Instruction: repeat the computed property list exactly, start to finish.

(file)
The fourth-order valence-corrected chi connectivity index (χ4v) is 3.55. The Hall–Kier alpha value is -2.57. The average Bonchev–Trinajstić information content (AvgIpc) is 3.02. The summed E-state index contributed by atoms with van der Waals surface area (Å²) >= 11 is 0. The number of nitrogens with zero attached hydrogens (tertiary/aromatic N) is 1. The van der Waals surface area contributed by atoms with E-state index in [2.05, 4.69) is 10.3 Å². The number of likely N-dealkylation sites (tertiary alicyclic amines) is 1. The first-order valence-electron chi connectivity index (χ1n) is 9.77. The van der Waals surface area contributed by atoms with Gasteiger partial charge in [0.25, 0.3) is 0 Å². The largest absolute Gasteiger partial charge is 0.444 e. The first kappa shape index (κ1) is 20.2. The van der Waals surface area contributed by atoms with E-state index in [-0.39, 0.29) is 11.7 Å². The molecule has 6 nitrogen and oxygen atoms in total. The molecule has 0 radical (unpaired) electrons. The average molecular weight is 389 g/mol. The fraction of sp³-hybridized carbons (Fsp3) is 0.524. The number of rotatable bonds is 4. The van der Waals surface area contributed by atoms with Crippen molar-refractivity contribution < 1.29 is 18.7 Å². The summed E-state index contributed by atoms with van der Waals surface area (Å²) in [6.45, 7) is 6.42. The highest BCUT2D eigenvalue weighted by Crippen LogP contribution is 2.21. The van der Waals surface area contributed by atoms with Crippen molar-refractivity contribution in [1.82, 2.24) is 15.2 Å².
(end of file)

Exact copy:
The fourth-order valence-corrected chi connectivity index (χ4v) is 3.55. The Hall–Kier alpha value is -2.57. The average Bonchev–Trinajstić information content (AvgIpc) is 3.02. The summed E-state index contributed by atoms with van der Waals surface area (Å²) >= 11 is 0. The number of nitrogens with zero attached hydrogens (tertiary/aromatic N) is 1. The van der Waals surface area contributed by atoms with E-state index in [2.05, 4.69) is 10.3 Å². The number of likely N-dealkylation sites (tertiary alicyclic amines) is 1. The first-order valence-electron chi connectivity index (χ1n) is 9.77. The van der Waals surface area contributed by atoms with Gasteiger partial charge in [0.25, 0.3) is 0 Å². The largest absolute Gasteiger partial charge is 0.444 e. The first kappa shape index (κ1) is 20.2. The van der Waals surface area contributed by atoms with E-state index in [-0.39, 0.29) is 11.7 Å². The molecule has 6 nitrogen and oxygen atoms in total. The molecule has 0 radical (unpaired) electrons. The average molecular weight is 389 g/mol. The fraction of sp³-hybridized carbons (Fsp3) is 0.524. The number of rotatable bonds is 4. The van der Waals surface area contributed by atoms with Crippen molar-refractivity contribution < 1.29 is 18.7 Å². The summed E-state index contributed by atoms with van der Waals surface area (Å²) in [6.45, 7) is 6.42. The highest BCUT2D eigenvalue weighted by Crippen LogP contribution is 2.21. The van der Waals surface area contributed by atoms with Crippen molar-refractivity contribution in [1.82, 2.24) is 15.2 Å².